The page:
Some generalizing is inevitable to understand the world. But we also have to realize that these abstractions come at a cost – and a lot of times they are not worth the cost. To me, the value and growth distinction serves no purpose. It’s a distraction from the real task at hand for those of us who look at stocks as shares of businesses and should be shelved.

A Pretty Good Business

There were a few stocks briefly discussed. One of them was Vivendi. Both Marcus and Samra own Vivendi. It is the only stock they both own.

Vivendi owns a variety of businesses, but the crown jewel and the only asset that anybody ever cares about is Universal Music Group (UMG), a leader in recorded music with an estimated 40% market share. Sony and Warner Music Group are the other two big ones.

As described in Bolloré's annual report (Bolloré owns a slug of Vivendi):

“In 2019, the most listened to artists on the main streaming platforms (Amazon, Apple, Deezer, Spotify or YouTube) were all signed by UMG (Taylor Swift, Billie Eilish, J. Balvin, Post Malone and Daddy Yankee). More generally, UMG unites the biggest local and international artists of all time, including The Beatles, The Rolling Stones, U2, Andrea Bocelli, Lady Gaga, Taylor Swift, Queen and Helene Fischer.”

UMG sales were $8 billion dollars last year, up ~19% from last year, with $1.2 billion in EBITA, up ~25%. So, healthy growth. And margins are expanding as streaming dominates results (and other revenue sources, such as physical sales, grow much more slowly).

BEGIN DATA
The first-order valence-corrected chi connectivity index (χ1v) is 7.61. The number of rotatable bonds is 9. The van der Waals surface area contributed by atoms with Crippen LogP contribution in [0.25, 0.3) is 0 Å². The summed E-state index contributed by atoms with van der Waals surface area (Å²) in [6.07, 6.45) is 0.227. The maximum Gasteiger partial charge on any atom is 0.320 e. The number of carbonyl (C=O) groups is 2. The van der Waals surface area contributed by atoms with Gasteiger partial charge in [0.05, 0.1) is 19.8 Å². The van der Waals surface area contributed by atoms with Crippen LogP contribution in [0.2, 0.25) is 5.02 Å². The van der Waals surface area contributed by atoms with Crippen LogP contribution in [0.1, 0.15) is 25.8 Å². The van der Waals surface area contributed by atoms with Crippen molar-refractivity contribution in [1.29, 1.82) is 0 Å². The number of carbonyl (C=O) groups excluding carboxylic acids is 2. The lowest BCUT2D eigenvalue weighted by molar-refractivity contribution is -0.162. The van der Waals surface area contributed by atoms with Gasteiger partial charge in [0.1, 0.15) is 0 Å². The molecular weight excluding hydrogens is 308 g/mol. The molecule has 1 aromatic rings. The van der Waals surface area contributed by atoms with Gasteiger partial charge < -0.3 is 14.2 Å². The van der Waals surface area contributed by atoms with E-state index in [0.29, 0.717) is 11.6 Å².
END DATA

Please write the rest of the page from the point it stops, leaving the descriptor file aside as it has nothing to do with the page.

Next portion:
UMG benefits from the growth of streaming services and gets the lion’s share of subscription fees. The more Spotify subscribers there are, for example, the more revenue for UMG.

There are always rumblings about this revenue split, which heavily favors the labels over the streaming services. But the labels have a strong competitive position and these deals are unlikely to change.

I read an interesting interview by In Practice with Roger Faxon, who was CEO of the record label EMI and is currently at director at Pandora media. He makes the point that the streaming services need the labels and vice versa:

“It is absolutely true that Spotify needs 100% of the content, to be competitive. It is true that the record companies can’t afford not to be on Spotify. For all their arguing against each other and all the difficulties and other stuff that goes on, the deals are not going to move very much, if at all.”

Further, he points to the advantage of the labels’ catalogs:

“Their economic advantage is that they have huge catalogues. Those catalogues, based upon the economics that they represent, have very, very high margins. They’re able to buy successful artists.”

As you know, Warner Music recently went public. The initial price (~$25) put the valuation in line with Tencent’s recent purchase of 10% of UMG. Warner’s stock has subsequently rallied. At $30, it trades for a substantial premium to what Tencent paid for UMG. Yet, UMG is the superior asset. As Marcus said, Warner’s share price means “UMG is grossly undervalued.”

So, you could buy Warner and own a record label directly. I suspect Warner will be a good investment over time. Or you could own Vivendi, whose biggest investment is UMG (and whose market cap is less than the value implied by the Tencent deal), and get a bunch of other stuff for “free.” Or you could buy Bolloré, which owns Vivendi, which owns UMG. Or you could be buy Odet, which owns Bolloré, which owns Vivendi, which owns UMG. It’s like a Russian doll.

But… is Vivendi a value stock or a growth stock?

Does it matter?

(Disclosure: We own shares of Bolloré.)

Thanks for reading and have a great weekend!


Published June 12, 2020